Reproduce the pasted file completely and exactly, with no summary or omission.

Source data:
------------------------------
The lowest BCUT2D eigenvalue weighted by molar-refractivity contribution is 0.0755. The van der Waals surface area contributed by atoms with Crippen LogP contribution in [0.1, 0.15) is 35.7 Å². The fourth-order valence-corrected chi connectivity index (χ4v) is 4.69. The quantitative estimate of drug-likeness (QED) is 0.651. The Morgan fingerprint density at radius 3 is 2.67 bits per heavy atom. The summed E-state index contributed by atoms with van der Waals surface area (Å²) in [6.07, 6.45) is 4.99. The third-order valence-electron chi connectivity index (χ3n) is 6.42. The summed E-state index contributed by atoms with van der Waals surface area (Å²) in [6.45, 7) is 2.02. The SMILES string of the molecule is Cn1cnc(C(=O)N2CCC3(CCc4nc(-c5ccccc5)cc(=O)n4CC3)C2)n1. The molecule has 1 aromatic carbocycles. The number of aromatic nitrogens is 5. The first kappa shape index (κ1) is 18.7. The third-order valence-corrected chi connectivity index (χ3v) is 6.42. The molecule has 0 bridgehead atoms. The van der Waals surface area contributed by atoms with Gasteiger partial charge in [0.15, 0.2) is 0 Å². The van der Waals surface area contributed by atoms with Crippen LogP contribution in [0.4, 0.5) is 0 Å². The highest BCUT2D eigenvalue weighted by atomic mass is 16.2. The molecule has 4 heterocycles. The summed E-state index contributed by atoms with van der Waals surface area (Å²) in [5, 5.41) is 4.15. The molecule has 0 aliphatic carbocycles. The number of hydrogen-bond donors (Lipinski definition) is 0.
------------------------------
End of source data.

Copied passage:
The lowest BCUT2D eigenvalue weighted by molar-refractivity contribution is 0.0755. The van der Waals surface area contributed by atoms with Crippen LogP contribution in [0.1, 0.15) is 35.7 Å². The fourth-order valence-corrected chi connectivity index (χ4v) is 4.69. The quantitative estimate of drug-likeness (QED) is 0.651. The Morgan fingerprint density at radius 3 is 2.67 bits per heavy atom. The summed E-state index contributed by atoms with van der Waals surface area (Å²) in [6.07, 6.45) is 4.99. The third-order valence-electron chi connectivity index (χ3n) is 6.42. The summed E-state index contributed by atoms with van der Waals surface area (Å²) in [6.45, 7) is 2.02. The SMILES string of the molecule is Cn1cnc(C(=O)N2CCC3(CCc4nc(-c5ccccc5)cc(=O)n4CC3)C2)n1. The molecule has 1 aromatic carbocycles. The number of aromatic nitrogens is 5. The first kappa shape index (κ1) is 18.7. The third-order valence-corrected chi connectivity index (χ3v) is 6.42. The molecule has 0 bridgehead atoms. The van der Waals surface area contributed by atoms with Gasteiger partial charge in [0.15, 0.2) is 0 Å². The van der Waals surface area contributed by atoms with Crippen LogP contribution in [0.4, 0.5) is 0 Å². The highest BCUT2D eigenvalue weighted by atomic mass is 16.2. The molecule has 4 heterocycles. The summed E-state index contributed by atoms with van der Waals surface area (Å²) in [5, 5.41) is 4.15. The molecule has 0 aliphatic carbocycles. The number of hydrogen-bond donors (Lipinski definition) is 0.